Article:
On Tuesday, as law enforcement agencies around the country prepared to mark National Nite Out Against Crime, Congresswoman Carolyn Maloney and Brooklyn Borough President Eric Adams joined Public Advocate Letitia James, Trudy Mason, Vice-Chair of the New York State Democratic Committee, and local gun violence prevention supporters to advocate for local and federal action to curb gun violence. The call follows a violent weekend in Brooklyn that left three people dead and 16 wounded. New York Police Department statistics show that there have been 669 shooting incidents that have killed or wounded 794 people since the beginning of this year.
In addition, around 170 people have died in over 40 separate incidents nationwide this year, in shooting incidents involving three or more victims, according to a list compiled by the Congresswoman.
“The bloodbath has got to stop,” said Maloney, the lead sponsor of five gun violence prevention bills in Congress. “We cannot continue to allow the loopholes that allow dangerous people to get a gun, regardless of their history of violence. We cannot keep imposing minor penalties for gun trafficking. We must stop shortchanging the background check system. Most of all, we need common-sense regulations that will protect Americans from gun violence.”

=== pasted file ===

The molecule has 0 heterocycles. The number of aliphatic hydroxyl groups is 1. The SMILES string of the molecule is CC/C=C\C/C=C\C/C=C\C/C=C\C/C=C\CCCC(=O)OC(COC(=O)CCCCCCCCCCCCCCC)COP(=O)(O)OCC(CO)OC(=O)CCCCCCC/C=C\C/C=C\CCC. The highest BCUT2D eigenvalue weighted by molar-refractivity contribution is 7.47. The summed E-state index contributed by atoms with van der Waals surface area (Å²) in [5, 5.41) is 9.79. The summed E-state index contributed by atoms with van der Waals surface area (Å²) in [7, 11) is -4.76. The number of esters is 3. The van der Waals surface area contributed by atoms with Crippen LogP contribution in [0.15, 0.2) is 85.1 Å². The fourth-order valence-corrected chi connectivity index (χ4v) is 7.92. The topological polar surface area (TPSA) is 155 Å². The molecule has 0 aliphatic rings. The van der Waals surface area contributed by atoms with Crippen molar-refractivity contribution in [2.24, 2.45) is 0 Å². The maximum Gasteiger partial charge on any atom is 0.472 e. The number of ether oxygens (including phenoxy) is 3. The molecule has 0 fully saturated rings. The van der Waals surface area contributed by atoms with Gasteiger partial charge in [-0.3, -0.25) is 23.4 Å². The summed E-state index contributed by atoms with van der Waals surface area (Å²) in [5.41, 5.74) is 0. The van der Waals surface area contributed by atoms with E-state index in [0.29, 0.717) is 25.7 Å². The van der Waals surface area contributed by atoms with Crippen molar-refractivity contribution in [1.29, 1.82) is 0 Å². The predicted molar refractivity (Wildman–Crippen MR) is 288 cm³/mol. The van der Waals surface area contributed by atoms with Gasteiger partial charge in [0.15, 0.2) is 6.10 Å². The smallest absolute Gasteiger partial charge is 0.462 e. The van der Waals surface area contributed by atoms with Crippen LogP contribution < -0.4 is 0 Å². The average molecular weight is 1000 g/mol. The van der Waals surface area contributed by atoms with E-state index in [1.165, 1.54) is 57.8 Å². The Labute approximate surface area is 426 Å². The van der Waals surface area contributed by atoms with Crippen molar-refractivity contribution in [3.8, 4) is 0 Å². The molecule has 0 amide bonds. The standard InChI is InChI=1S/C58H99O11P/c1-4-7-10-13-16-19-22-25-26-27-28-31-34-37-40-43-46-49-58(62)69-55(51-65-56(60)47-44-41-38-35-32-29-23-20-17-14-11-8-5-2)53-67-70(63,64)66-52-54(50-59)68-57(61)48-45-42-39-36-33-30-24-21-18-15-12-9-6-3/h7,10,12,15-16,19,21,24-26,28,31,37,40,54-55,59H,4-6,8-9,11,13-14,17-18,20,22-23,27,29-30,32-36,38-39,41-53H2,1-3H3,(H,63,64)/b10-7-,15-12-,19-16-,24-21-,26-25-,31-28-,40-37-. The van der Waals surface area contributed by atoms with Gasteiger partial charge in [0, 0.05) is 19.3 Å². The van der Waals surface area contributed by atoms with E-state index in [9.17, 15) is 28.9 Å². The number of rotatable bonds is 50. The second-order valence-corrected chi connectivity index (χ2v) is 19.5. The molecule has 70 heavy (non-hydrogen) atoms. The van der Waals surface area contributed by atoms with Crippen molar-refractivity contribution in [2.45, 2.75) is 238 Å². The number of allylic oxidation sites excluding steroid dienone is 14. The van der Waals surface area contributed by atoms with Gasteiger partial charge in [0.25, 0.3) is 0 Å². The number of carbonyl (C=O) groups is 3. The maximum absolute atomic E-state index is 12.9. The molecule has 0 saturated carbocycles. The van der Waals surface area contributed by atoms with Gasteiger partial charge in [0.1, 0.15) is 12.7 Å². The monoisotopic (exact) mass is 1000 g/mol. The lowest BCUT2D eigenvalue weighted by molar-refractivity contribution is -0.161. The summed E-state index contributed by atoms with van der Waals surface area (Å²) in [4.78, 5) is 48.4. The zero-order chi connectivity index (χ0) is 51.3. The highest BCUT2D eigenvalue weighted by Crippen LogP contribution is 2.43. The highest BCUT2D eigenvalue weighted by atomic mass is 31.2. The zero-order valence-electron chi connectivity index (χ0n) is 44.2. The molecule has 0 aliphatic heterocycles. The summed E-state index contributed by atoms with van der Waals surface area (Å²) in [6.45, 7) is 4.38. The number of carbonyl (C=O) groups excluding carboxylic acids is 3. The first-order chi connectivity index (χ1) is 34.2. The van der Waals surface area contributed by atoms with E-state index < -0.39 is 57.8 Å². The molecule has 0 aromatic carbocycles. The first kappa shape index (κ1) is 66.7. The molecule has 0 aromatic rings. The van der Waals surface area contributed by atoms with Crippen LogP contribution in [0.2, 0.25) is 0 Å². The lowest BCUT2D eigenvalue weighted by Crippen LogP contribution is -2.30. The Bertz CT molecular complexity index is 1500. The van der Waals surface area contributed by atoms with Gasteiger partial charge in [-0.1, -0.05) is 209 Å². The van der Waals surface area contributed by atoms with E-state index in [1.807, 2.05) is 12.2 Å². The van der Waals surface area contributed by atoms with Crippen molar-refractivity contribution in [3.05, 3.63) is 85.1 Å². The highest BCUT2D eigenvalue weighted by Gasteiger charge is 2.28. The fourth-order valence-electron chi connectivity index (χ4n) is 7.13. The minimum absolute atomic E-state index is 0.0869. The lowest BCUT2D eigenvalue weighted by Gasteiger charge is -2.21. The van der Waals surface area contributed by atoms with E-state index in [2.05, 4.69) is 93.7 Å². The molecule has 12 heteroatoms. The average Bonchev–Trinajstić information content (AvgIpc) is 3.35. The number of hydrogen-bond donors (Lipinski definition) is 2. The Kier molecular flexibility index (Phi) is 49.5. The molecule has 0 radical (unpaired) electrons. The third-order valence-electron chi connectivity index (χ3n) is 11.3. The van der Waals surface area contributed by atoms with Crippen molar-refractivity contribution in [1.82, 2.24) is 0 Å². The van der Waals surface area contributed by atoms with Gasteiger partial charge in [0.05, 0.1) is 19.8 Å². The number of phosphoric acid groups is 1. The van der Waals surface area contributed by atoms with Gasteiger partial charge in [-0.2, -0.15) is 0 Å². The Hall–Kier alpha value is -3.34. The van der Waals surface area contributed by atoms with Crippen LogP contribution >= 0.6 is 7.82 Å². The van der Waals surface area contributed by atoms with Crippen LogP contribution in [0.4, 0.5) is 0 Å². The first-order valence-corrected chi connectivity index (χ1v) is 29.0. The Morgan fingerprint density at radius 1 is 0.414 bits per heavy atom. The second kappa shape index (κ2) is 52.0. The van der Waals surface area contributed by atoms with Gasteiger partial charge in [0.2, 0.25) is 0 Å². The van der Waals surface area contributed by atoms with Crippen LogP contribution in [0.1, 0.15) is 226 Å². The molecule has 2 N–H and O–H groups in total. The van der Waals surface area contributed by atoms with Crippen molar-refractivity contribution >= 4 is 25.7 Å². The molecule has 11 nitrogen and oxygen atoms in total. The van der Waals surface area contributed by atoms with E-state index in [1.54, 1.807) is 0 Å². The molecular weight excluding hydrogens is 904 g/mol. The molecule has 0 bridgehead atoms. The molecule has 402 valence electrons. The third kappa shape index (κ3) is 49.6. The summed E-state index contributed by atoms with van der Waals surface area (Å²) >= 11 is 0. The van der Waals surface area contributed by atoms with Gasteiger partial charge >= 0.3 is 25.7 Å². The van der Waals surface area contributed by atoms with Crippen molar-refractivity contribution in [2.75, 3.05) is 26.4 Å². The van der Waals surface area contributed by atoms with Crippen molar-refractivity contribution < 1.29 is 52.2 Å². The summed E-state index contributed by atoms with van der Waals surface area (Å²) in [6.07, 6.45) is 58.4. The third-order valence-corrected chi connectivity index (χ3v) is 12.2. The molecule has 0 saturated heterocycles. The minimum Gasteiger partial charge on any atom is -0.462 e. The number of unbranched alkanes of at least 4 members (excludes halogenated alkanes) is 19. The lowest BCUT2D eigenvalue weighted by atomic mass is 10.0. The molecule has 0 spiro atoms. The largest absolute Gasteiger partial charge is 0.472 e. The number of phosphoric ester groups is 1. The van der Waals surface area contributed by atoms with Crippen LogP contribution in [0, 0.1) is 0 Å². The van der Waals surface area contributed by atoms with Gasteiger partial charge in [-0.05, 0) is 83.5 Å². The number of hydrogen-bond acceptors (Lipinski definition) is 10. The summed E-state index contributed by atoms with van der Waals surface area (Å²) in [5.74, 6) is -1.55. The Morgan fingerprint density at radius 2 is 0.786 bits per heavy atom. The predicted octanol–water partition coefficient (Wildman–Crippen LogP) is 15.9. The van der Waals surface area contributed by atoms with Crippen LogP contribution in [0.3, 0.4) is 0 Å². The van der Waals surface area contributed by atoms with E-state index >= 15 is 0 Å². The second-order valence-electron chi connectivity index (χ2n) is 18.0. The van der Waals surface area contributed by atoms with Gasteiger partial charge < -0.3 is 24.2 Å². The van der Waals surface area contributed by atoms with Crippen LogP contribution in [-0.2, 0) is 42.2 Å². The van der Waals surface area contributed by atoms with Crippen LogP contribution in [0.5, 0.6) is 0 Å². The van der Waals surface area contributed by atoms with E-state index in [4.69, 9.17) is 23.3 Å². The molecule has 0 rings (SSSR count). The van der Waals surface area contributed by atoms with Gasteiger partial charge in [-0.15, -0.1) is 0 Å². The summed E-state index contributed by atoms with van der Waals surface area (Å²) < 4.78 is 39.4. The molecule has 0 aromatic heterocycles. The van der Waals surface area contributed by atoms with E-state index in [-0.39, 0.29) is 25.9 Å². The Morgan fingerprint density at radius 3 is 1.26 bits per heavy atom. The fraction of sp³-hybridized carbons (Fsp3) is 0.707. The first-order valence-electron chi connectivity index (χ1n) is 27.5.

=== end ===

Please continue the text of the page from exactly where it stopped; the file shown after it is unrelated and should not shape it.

Maloney’s recommendations include smart gun technology to keep children and thieves from using a borrowed or stolen gun, better research about ways to curb gun violence, closing the gun show loophole and banning large ammunition magazines.
Adams, a former police officer, issued a report, “Take Five to Stay Alive,” that identifies five steps, such as encouraging witnesses to speak up and engaging family members, specifically children, in conversations about gun violence, to help reduce its impact in New York.
“Gun violence has created rivers of bloodshed that stain streets from Brooklyn to Chicago, from Lafayette to Tucson, from Aurora to Newtown,” said Adams. “The path of a fatal shot does not end in the body of a slain victim; millions of bullets continue to wreak havoc and grief for families and communities across America. We need a ‘Vision Zero’ for ending the disease that is gun violence and it will take lawmakers, clergy, police, and everyday people working together to bring about a full cure.”
Taking aim at gun violence, New York City’s largest pension fund started the process of divesting public dollars from gun retailers, noted James, who called on the federal government to increase its own gun safety legislation.
“Our nation is continuing to bleed from shooting after shooting, and we must do everything we can to take on the scourge of gun violence,” she said. “We must get guns off our streets, and off our department shelves.”